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Comin’ in hot at Upper Payette Lake, mile 33.
Photo credit: Kailee Carnes

Once again, I went through the aid station fairly quickly, spending about 2 minutes this time, and left with the group. As I left the aid station, Nico reminded me, somewhat sternly after I had passed so many runners in the previous section, to go slow for the next 25 miles or so. This was the advice I would have to keep repeating to myself over and over, getting carried away for small stretches when I felt good, then repeating Nico’s words in my head: “go really slow.”

Part 3: Meandering

Starting slow is one thing, it seems, but maintaining a sustainable pace for 40 or 50 miles becomes more difficult. There’s enough time for the mind to wander, and having been out there for 8-10 hours already, I found myself getting caught in a trap of picking up the pace just because I was excited to feel good that far in. In reality, I was less than halfway done, and keeping things in check was still of the utmost importance. Eventually, I was able to settle in with a couple other runners on the way up to Duck Lake, and forcing myself to stay with them when I occasionally wanted to speed up helped keep the pace controlled.

As we meandered through the middle miles, I became aware that the runners around me were in a very wide array of different states, some clearly feeling confident and moving fast, and some already feeling the effects of hours of trudging through the mountains. The next milestone, at mile 49, was where many of us would pick up our first pacers, and was also a potential turning point where things could start to to well or take a downward turn very quickly. When I reached that point, I was running in 6th place and, from the looks of it, feeling better than many of my fellow racers. My crew was there with as much energy as the first two times I saw them, and by this time my dad had arrived and added more excitement to the mix. Kailee was ready to go; she would run with me for the next 11 miles. It was amazing to have her company, and I was fairly chatty as we climbed past Snowslide Lake and over the most beautiful section of the course. I felt strong on the climb, moving efficiently and conserving the necessary amount of energy.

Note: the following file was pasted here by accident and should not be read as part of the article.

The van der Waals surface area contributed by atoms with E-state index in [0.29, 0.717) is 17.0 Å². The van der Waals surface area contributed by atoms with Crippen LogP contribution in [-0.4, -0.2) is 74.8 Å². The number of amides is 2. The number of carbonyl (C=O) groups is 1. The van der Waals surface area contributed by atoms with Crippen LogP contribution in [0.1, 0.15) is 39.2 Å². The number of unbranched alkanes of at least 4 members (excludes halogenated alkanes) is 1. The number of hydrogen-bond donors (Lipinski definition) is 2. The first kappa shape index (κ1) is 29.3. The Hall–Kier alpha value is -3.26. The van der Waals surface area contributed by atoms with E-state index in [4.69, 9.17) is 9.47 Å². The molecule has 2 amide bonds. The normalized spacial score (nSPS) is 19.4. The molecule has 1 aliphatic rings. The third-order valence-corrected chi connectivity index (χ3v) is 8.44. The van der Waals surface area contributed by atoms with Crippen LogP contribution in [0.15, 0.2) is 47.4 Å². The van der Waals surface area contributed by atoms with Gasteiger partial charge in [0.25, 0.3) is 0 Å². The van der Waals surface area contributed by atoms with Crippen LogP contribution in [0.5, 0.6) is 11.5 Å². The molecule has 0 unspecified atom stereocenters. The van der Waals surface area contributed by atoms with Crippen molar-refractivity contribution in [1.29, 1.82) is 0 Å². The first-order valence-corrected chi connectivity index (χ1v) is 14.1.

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About to pick up Kailee for an 11-mile pacing stint at mile 49.
Photo credit: Kailee Carnes
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Approaching Snowslide Lake, mile 50.
Photo credit: Kailee Carnes

What came next, though, was my first wave of self-doubt during the race. We had a long, gradual 9-mile descent to the next aid station, at mile 60. Where I had hoped to be able to stride out a little and make good time, I found my legs a bit uncooperative. I was still able to run, but gone was the smooth, efficient feel that had been present on the climb. A brief rain shower necessitated a stop to put on a jacket, and a couple bathroom stops zapped momentum a little further. Still, by the time I entered the next aid station, crew waiting anxiously, I was in 5th place and 15 minutes ahead of my projected time. I took 13 minutes to gather my gear for the night, eat some food, and mentally prepare for the long slog ahead.

Part 4: Charging Into the Night

What lay ahead was a 30-mile stretch with no pacer and no crew access, during which the sun would set and I would traverse the most remote sections of the course. As I pushed onward, the energy difference between the climbs and descents became more pronounced. Around mile 65, my quads started to throw a bit of a fit, and descending got exponentially more difficult. I still felt that, as long as the terrain was steep and everyone was walking, I could climb well, but the flats and downhills ruined any momentum I could find. Just after sunset, two guys passed me in the dark, and as much as I tried to hang on with them and use their energy, I just didn’t have the gusto to make it happen. I trudged on through the night, suspecting I might end up walking the rest of the way to the finish. I had tried not to dread this section too much, but it was intimidating, and it appeared that any fears I had about it were coming to fruition.

And then, out of nowhere, with no impetus whatsoever, everything changed. Part of the way down a rocky, technical descent, I felt my legs start to move smoothly again. I noticed that, in the distance ahead of me, I could see the occasional hint of a light from other runners’ headlamps: the two guys who had previously flown by me like I was standing still. Before I knew it, I was headed into the Box Creek aid station at mile 75, and I had company. Jeff and Heath, the two guys who had passed me, had recently arrived at the aid station and were chatting with the volunteers and hanging out with the goats who packed the aid in.

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Thanks for the aid, Ernie!
Photo credit: Irene Saphra